Lastly, some ideas have potentially huge upside but are prohibitively hard to prove. For example: it could take 10-20 years to conclusively prove whether an education program is working. Nevertheless, we funded Dost Education (W17) due to their novel and potentially high-reach approach that takes advantage of mobile phone penetration in poor communities in India. Nonprofits in this category should still be obsessed with metrics that are leading indicators of long term impact.

4. Y Combinator fit

Y Combinator’s program is most valuable to groups who are building a tangible product or service that we can help you measure and improve. We are even more able to help groups that are fundamentally based on technology, though we don’t see this as a hard requirement.

We’re also best able to help nonprofits that already have progress and traction, rather than groups that are waiting to get started. Again, it’s not a strict requirement, but we love to see efforts already underway.

Lastly, culturally we believe the best nonprofits will be transparent, and that this transparency will speed up innovation across organizations. For example, we love that Watsi makes all of their financials public.


Should we apply as a for-profit or a nonprofit?
Great question! Before applying as a nonprofit, you should really ask yourself why you can’t be a for-profit. For-profits have many unfair advantages over nonprofits: accelerating growth via revenue and a robust ecosystem of fast moving funders. If you can solve a social problem as a for-profit, that’s almost always a faster path! We’d love to fund you in that case too: as an investment instead of as a grant.

How much do you grant?
We give 100k per nonprofit as a (no equity) grant.

Do all founders have to be in the Bay Area for 3 months?
The YC program just plain works better when everyone is participating in person. But we also understand that the work of many nonprofits is outside of the United States. You can keep one founder in the country where your programs run, but the rest, including the CEO, have to live in the Bay Area during the 3 month funding cycle.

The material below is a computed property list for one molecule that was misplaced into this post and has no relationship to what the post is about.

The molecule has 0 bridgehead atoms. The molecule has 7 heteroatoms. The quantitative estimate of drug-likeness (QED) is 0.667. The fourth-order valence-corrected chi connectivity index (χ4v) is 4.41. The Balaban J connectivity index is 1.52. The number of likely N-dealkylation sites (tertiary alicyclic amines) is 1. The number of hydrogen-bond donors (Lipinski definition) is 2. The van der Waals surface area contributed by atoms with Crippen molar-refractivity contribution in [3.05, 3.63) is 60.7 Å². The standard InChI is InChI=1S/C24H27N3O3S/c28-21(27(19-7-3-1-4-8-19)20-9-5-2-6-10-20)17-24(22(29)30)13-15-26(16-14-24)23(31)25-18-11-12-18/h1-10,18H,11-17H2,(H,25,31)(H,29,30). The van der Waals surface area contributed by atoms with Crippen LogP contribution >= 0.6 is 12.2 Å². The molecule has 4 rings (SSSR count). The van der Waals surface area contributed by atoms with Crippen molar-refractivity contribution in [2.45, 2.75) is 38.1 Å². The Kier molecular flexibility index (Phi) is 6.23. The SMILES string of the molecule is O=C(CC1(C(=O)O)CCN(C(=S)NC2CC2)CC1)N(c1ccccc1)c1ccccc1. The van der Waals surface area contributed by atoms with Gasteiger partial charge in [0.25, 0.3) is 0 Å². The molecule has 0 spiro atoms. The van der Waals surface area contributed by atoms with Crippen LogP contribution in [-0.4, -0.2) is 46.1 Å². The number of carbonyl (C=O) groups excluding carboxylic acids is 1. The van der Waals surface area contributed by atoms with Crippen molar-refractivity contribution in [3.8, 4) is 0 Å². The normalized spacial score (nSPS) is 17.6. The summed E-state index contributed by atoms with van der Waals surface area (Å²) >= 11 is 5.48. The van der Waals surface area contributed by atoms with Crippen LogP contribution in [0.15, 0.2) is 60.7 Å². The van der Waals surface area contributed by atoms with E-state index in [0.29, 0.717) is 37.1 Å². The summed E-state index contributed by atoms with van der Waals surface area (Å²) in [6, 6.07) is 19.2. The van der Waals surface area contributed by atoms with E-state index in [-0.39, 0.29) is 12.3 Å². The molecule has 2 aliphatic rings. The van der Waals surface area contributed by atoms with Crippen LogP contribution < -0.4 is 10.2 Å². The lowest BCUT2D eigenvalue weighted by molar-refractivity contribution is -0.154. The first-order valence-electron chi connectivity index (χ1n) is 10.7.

Do you fund programs within larger organizations?
Yes – No Lean Season, for example, is a program within the larger organization Evidence Action.

What program areas are you especially excited by?
We list some ideas well suited to nonprofits in our request for startups, including global health, food and farming, diversity and improving democracy.

Right now, we think startups within global health are especially able to meet our criteria, since lots of proven programs exist in the space, as well as large funders willing to scale the best ones up.

What does it mean to be a founder in the context of a nonprofit?
For nonprofits, there isn’t a simple definition (unlike in for-profits, where we can use equity).

Founders should be people who are fully dedicated to the organization, and are going to be key decision makers and leaders in the organization for the foreseeable future. Founders do not need to have been with the organization from inception.

Do we have to be a 501c3?
No. In fact, we can help you get set up as one.

You do need to be able to become a 501c3 or have a 501c3 fiscal sponsor. We are not making grants to 501c4s or B-corporations (though, for B-corps, you can apply as a for-profit!)

How do I apply?
Fill out this application! We fund two batches of startups per year – the next application deadline is October 3 for the Winter 2018 program.

What if my question wasn’t answered here?
Try the general YC FAQ.




  • Robby Walker

    Robby Walker is a YC expert and leads YC’s non-profit program. Robby previously founded two companies funded by Y Combinator: Zenter (W2007) and Cue (W2010). He now works on Siri at Apple.